"If, as he requires, an intense focus on the comparative importance of the specific rights being claimed in the individual case is necessary, then the additional rights of children are to be placed in the scale."

  1. In this case NP has a child who was aged ten at the time of the hearing before the ET. The ET made no reference to the effect on the child of publication of sexual activities of NP. This should have been weighed in the balance.
  1. The ET rightly recognised in paragraph 41 that it would be impossible to identify EF without NP being identified as well. Either both may be identified or neither. In these circumstances in my judgment it was necessary to take into account the result of the balancing exercise in the case of EF. If that weighed in favour of not extending the RRO, it would be necessary in EF's case to balance the strength of that conclusion against NP's right to privacy.

EF

  1. EF had a right to privacy in alleged sexual activities whether or not the allegations were true or false. That right was not lost because of the involvement of a fellow employee, AB.
  1. The ET considered that two elements of public interest were engaged. The first was described them at paragraph 31 as:

"… the general human interest in sex and money involving relatively rich people"

As Ward LJ held in K at paragraph 23:

"Publication may satisfy public prurience but that is not a sufficient justification for interfering with the private rights of those involved."

  1. The ET considered the second element to carry "much more force in determining whether or not the details of the case should be made public." This was the view expressed by the ET at paragraph 35 that the lives of many of the five hundred employees of JK during the period between 2001 and February 2012 must have been miserable. The ET held that they, their families and friends are entitled to know why. EF's position was relevant as he as the Group CEO and the Group Finance Director permitted scrutiny of what happened in JK to be slack. The ET held:

"37. We consider it is important that the full story be told so that the employees of JK may know just why it was and how it came about that their lives over a period of 10 years or so were so unpleasant. This involves disclosing the name of the person involved – EF. We consider that the interests of the employees of JK, in knowing the full story, outweigh EF's Article 8 rights to privacy."

The ET held that similar considerations applied to employees of the group.

  1. The only evidence the ET referred to from which they concluded that the lives of many of the five hundred employees of JK must have been miserable was set out in paragraph 34. The ET held that AB "ruled by fear." Nothing happened without the say so of AB. He maintained his position by having a cadre of favourites. If someone stepped out of line they were dealt with summarily as happened to an assistant who having been a favourite, fell from grace and was dismissed at the direction of AB.
  1. The ET considered that the effect of the behaviour of AB on employees in JK affected the decision on whether there was a public interest in disclosing the name of EF as he permitted scrutiny of what happened in JK to be slack. In my judgment this basis for holding that there is a public interest in not extending the RRO to EF is tenuous. Employees in JK who had been badly treated by AB would know who was responsible for their treatment. They would also know the company structure within the group and who occupied the position of CEO. A group CEO could be said to have an effect on what happened in subsidiaries.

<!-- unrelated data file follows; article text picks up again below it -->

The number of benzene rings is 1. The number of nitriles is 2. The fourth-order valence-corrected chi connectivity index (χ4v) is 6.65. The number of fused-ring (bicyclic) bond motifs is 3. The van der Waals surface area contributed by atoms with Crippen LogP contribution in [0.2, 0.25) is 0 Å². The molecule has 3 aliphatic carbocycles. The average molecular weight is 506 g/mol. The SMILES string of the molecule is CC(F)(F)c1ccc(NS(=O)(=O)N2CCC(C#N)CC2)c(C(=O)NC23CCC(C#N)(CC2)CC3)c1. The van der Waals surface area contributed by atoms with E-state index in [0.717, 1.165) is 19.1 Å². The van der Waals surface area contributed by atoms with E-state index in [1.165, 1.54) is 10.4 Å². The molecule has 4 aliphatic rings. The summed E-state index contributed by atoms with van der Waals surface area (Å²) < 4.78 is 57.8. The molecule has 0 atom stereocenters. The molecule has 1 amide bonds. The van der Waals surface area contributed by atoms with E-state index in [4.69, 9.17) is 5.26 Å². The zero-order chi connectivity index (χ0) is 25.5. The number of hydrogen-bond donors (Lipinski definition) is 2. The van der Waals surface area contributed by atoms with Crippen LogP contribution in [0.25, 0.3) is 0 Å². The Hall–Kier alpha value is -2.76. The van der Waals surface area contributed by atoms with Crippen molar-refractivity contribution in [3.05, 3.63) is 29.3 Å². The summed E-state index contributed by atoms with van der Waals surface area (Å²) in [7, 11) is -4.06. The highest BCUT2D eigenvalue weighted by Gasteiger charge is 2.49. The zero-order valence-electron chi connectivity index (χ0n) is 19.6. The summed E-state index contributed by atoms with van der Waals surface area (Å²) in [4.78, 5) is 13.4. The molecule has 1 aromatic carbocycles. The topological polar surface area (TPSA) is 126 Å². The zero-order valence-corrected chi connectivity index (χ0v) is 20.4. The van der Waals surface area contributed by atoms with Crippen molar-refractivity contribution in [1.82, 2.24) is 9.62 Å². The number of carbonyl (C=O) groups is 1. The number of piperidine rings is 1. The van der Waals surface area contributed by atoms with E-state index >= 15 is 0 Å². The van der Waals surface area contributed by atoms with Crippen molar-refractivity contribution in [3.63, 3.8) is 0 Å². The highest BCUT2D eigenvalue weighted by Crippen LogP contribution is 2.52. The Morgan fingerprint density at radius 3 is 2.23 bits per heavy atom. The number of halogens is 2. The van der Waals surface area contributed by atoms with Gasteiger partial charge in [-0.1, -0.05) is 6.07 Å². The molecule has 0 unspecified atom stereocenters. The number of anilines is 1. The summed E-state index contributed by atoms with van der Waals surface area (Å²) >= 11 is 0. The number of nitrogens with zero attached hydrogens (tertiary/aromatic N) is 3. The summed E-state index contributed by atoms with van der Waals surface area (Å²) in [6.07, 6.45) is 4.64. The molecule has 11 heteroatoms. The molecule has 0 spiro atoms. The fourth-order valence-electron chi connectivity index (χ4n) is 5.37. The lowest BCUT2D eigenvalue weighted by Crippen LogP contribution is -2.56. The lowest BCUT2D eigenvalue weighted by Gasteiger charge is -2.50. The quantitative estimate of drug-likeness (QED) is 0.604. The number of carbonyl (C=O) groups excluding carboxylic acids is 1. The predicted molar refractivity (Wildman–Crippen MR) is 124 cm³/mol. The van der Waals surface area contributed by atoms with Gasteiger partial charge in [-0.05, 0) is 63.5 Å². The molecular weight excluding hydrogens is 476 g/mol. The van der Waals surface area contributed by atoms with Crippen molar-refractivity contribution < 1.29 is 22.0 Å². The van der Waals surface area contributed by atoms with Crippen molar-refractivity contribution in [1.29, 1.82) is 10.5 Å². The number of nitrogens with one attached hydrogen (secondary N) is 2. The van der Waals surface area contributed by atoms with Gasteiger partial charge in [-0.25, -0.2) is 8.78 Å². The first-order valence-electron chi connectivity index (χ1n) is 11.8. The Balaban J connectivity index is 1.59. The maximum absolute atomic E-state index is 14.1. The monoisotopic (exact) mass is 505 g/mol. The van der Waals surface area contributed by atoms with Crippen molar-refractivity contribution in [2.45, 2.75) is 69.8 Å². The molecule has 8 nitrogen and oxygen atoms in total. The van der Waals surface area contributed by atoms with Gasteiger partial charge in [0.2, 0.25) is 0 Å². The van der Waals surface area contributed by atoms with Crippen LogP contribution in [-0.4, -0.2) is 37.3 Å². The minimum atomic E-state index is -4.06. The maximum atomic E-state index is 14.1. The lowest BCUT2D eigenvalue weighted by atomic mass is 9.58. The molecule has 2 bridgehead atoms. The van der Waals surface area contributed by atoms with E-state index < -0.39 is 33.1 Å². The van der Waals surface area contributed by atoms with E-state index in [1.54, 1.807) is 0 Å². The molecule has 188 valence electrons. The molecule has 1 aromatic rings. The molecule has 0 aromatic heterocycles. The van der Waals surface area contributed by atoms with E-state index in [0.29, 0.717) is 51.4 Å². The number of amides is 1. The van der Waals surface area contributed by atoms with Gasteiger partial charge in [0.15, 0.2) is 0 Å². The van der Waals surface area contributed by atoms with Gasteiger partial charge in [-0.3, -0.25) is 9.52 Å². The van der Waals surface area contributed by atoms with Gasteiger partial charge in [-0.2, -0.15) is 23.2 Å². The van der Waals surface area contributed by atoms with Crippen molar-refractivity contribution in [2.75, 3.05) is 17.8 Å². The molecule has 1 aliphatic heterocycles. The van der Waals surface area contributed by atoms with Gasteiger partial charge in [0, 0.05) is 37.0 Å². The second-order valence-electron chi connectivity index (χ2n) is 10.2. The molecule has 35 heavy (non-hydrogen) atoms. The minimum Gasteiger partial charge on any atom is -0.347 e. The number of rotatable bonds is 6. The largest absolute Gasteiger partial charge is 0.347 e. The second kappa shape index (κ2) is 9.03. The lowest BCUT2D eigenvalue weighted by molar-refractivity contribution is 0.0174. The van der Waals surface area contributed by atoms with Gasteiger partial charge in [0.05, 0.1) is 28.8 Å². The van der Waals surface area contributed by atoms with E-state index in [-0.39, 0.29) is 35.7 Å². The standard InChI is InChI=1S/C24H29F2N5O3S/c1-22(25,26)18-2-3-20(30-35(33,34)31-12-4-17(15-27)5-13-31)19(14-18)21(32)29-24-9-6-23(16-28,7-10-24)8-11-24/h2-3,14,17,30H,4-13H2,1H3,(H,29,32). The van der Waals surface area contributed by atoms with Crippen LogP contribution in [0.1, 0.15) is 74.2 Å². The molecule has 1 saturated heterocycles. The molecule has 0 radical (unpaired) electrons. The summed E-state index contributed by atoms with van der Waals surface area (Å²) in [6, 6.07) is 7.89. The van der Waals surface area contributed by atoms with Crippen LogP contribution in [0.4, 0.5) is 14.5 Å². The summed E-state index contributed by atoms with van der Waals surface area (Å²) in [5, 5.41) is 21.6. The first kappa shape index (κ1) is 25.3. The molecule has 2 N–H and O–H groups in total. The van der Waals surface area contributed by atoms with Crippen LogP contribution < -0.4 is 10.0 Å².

1. Even if not continuing the RRO would give employees of JK information they had not previously possessed, in my judgment such information would not contribute to a debate of public interest. It may be of interest to a small number of employees or former employees of JK. Even for them it relates to events at least three years ago. Further, the matters in the judgment of the ET are not concerned with how EF ran the Group. Some findings relate to charges against AB by a whistle blower and AB's retaliatory accusations against EF when he failed to defend him. The matters in the liability judgment which are likely to attract most attention, as shown by the unlawful press reporting are the sexual allegations.
  1. In my judgment the ET erred in holding that the two elements upon which they relied outweighed EF's Article 8 rights to privacy.
  1. Further the ET failed to weigh in the balance their finding in paragraph 304 of the liability judgment that AB's motivation in bringing the proceedings was a part of a campaign of revenge against EF and to blackmail the Corporate Respondents into paying him a very large sum of money. ZAM v CRW; TFW [2013] EMLR 27 at paragraph 30 is one illustration of the grant of anonynimity on a permanent basis because of an attempt at blackmail. Mr Nicklin QC is correct to submit that not extending the RRO would be to give AB what he wanted.
  1. Although the ET referred to the High Court proceedings in their judgment, they did not consider the impact of not extending the RRO on the interlocutory orders in those proceedings made to protect the disclosure of the identity of EF. If the RRO were not extended, the High Court injunctions would be rendered useless and the privacy proceedings of no effect.
**Conclusion**
  1. In my judgment the ET erred in law in refusing the applications of EF and NP to extend the RRO. Since an RRO extends to identifying material, such an Order would also prohibit the identification of AB.